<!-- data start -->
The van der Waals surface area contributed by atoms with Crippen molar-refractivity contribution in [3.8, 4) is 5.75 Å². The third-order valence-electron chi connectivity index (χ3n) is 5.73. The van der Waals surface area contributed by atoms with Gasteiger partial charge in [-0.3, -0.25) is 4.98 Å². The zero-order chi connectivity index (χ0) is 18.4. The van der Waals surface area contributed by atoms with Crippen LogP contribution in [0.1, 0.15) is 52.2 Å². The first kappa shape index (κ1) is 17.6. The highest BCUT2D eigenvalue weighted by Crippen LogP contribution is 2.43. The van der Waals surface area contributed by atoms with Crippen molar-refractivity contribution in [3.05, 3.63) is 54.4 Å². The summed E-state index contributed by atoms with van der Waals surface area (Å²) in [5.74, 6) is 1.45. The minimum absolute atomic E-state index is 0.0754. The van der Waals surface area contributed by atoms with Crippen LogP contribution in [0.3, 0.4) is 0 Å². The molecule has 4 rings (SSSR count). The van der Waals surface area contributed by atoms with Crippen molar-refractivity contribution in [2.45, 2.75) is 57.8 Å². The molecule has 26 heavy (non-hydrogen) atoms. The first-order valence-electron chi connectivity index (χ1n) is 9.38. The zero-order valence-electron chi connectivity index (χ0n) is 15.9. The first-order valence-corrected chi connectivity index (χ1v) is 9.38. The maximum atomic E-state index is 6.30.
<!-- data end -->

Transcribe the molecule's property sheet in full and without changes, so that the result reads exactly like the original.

The van der Waals surface area contributed by atoms with Crippen molar-refractivity contribution in [3.8, 4) is 5.75 Å². The third-order valence-electron chi connectivity index (χ3n) is 5.73. The van der Waals surface area contributed by atoms with Gasteiger partial charge in [-0.3, -0.25) is 4.98 Å². The zero-order chi connectivity index (χ0) is 18.4. The van der Waals surface area contributed by atoms with Crippen LogP contribution in [0.1, 0.15) is 52.2 Å². The first kappa shape index (κ1) is 17.6. The highest BCUT2D eigenvalue weighted by Crippen LogP contribution is 2.43. The van der Waals surface area contributed by atoms with Crippen molar-refractivity contribution in [3.05, 3.63) is 54.4 Å². The summed E-state index contributed by atoms with van der Waals surface area (Å²) in [5.74, 6) is 1.45. The minimum absolute atomic E-state index is 0.0754. The van der Waals surface area contributed by atoms with Crippen LogP contribution in [0.3, 0.4) is 0 Å². The molecule has 4 rings (SSSR count). The van der Waals surface area contributed by atoms with Crippen molar-refractivity contribution in [2.45, 2.75) is 57.8 Å². The molecule has 26 heavy (non-hydrogen) atoms. The first-order valence-electron chi connectivity index (χ1n) is 9.38. The zero-order valence-electron chi connectivity index (χ0n) is 15.9. The first-order valence-corrected chi connectivity index (χ1v) is 9.38. The maximum atomic E-state index is 6.30.